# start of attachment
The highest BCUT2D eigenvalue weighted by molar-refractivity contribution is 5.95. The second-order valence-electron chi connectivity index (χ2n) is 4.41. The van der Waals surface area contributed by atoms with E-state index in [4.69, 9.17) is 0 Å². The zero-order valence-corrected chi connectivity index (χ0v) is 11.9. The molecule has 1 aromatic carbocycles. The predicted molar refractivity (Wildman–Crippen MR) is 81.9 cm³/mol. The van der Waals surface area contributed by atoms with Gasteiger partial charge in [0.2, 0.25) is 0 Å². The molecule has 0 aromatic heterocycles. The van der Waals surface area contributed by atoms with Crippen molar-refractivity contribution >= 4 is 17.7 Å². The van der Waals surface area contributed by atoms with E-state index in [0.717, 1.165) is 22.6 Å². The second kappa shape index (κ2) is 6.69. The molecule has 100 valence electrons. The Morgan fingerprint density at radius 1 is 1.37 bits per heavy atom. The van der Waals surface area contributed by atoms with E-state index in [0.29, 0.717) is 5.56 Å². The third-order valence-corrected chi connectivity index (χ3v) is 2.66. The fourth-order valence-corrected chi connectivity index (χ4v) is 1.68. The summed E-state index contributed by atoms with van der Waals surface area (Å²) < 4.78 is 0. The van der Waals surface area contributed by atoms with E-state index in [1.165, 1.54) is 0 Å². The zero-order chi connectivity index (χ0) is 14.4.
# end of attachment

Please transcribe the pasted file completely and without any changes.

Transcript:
The highest BCUT2D eigenvalue weighted by molar-refractivity contribution is 5.95. The second-order valence-electron chi connectivity index (χ2n) is 4.41. The van der Waals surface area contributed by atoms with E-state index in [4.69, 9.17) is 0 Å². The zero-order valence-corrected chi connectivity index (χ0v) is 11.9. The molecule has 1 aromatic carbocycles. The predicted molar refractivity (Wildman–Crippen MR) is 81.9 cm³/mol. The van der Waals surface area contributed by atoms with Gasteiger partial charge in [0.2, 0.25) is 0 Å². The molecule has 0 aromatic heterocycles. The van der Waals surface area contributed by atoms with Crippen molar-refractivity contribution >= 4 is 17.7 Å². The van der Waals surface area contributed by atoms with E-state index in [0.717, 1.165) is 22.6 Å². The second kappa shape index (κ2) is 6.69. The molecule has 100 valence electrons. The Morgan fingerprint density at radius 1 is 1.37 bits per heavy atom. The van der Waals surface area contributed by atoms with E-state index in [0.29, 0.717) is 5.56 Å². The third-order valence-corrected chi connectivity index (χ3v) is 2.66. The fourth-order valence-corrected chi connectivity index (χ4v) is 1.68. The summed E-state index contributed by atoms with van der Waals surface area (Å²) < 4.78 is 0. The van der Waals surface area contributed by atoms with E-state index in [1.165, 1.54) is 0 Å². The zero-order chi connectivity index (χ0) is 14.4.